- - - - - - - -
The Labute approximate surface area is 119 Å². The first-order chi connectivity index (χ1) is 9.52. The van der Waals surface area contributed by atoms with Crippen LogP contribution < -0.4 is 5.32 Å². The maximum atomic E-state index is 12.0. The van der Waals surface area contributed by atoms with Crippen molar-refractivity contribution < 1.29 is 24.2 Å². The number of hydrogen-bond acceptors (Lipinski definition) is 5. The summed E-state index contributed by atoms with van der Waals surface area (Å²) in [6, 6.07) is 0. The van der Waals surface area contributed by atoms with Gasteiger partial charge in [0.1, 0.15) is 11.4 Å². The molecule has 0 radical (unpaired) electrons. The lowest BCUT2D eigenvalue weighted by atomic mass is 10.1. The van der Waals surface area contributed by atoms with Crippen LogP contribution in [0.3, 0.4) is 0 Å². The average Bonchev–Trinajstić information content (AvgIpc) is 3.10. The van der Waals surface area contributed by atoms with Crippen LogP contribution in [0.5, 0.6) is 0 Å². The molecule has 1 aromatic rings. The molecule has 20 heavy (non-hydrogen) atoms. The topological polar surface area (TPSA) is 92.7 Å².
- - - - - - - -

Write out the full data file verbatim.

The Labute approximate surface area is 119 Å². The first-order chi connectivity index (χ1) is 9.52. The van der Waals surface area contributed by atoms with Crippen LogP contribution < -0.4 is 5.32 Å². The maximum atomic E-state index is 12.0. The van der Waals surface area contributed by atoms with Crippen molar-refractivity contribution < 1.29 is 24.2 Å². The number of hydrogen-bond acceptors (Lipinski definition) is 5. The summed E-state index contributed by atoms with van der Waals surface area (Å²) in [6, 6.07) is 0. The van der Waals surface area contributed by atoms with Gasteiger partial charge in [0.1, 0.15) is 11.4 Å². The molecule has 0 radical (unpaired) electrons. The lowest BCUT2D eigenvalue weighted by atomic mass is 10.1. The van der Waals surface area contributed by atoms with Crippen LogP contribution in [0.3, 0.4) is 0 Å². The average Bonchev–Trinajstić information content (AvgIpc) is 3.10. The van der Waals surface area contributed by atoms with Crippen LogP contribution in [0.5, 0.6) is 0 Å². The molecule has 1 aromatic rings. The molecule has 20 heavy (non-hydrogen) atoms. The topological polar surface area (TPSA) is 92.7 Å².